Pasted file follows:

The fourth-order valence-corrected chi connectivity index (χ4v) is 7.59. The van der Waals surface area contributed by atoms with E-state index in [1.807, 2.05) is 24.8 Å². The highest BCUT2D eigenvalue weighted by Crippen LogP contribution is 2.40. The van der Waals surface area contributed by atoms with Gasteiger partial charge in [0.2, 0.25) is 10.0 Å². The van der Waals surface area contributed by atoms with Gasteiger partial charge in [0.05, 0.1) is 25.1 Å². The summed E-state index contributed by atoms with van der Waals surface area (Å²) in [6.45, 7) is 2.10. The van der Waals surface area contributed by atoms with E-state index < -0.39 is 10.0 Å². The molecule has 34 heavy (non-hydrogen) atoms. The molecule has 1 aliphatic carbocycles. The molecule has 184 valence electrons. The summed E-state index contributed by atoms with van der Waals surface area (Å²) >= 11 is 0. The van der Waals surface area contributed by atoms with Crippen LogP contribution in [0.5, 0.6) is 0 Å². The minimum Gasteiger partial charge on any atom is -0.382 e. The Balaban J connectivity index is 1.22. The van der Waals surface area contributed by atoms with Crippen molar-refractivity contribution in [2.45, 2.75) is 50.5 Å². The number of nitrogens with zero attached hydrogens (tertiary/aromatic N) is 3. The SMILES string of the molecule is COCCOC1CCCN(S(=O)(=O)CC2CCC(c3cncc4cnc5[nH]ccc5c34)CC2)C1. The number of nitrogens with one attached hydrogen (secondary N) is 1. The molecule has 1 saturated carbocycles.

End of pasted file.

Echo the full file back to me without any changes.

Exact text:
The fourth-order valence-corrected chi connectivity index (χ4v) is 7.59. The van der Waals surface area contributed by atoms with E-state index in [1.807, 2.05) is 24.8 Å². The highest BCUT2D eigenvalue weighted by Crippen LogP contribution is 2.40. The van der Waals surface area contributed by atoms with Gasteiger partial charge in [0.2, 0.25) is 10.0 Å². The van der Waals surface area contributed by atoms with Gasteiger partial charge in [0.05, 0.1) is 25.1 Å². The summed E-state index contributed by atoms with van der Waals surface area (Å²) in [6.45, 7) is 2.10. The van der Waals surface area contributed by atoms with E-state index < -0.39 is 10.0 Å². The molecule has 34 heavy (non-hydrogen) atoms. The molecule has 1 aliphatic carbocycles. The molecule has 184 valence electrons. The summed E-state index contributed by atoms with van der Waals surface area (Å²) >= 11 is 0. The van der Waals surface area contributed by atoms with Crippen LogP contribution in [0.5, 0.6) is 0 Å². The minimum Gasteiger partial charge on any atom is -0.382 e. The Balaban J connectivity index is 1.22. The van der Waals surface area contributed by atoms with Crippen molar-refractivity contribution in [2.45, 2.75) is 50.5 Å². The number of nitrogens with zero attached hydrogens (tertiary/aromatic N) is 3. The SMILES string of the molecule is COCCOC1CCCN(S(=O)(=O)CC2CCC(c3cncc4cnc5[nH]ccc5c34)CC2)C1. The number of nitrogens with one attached hydrogen (secondary N) is 1. The molecule has 1 saturated carbocycles.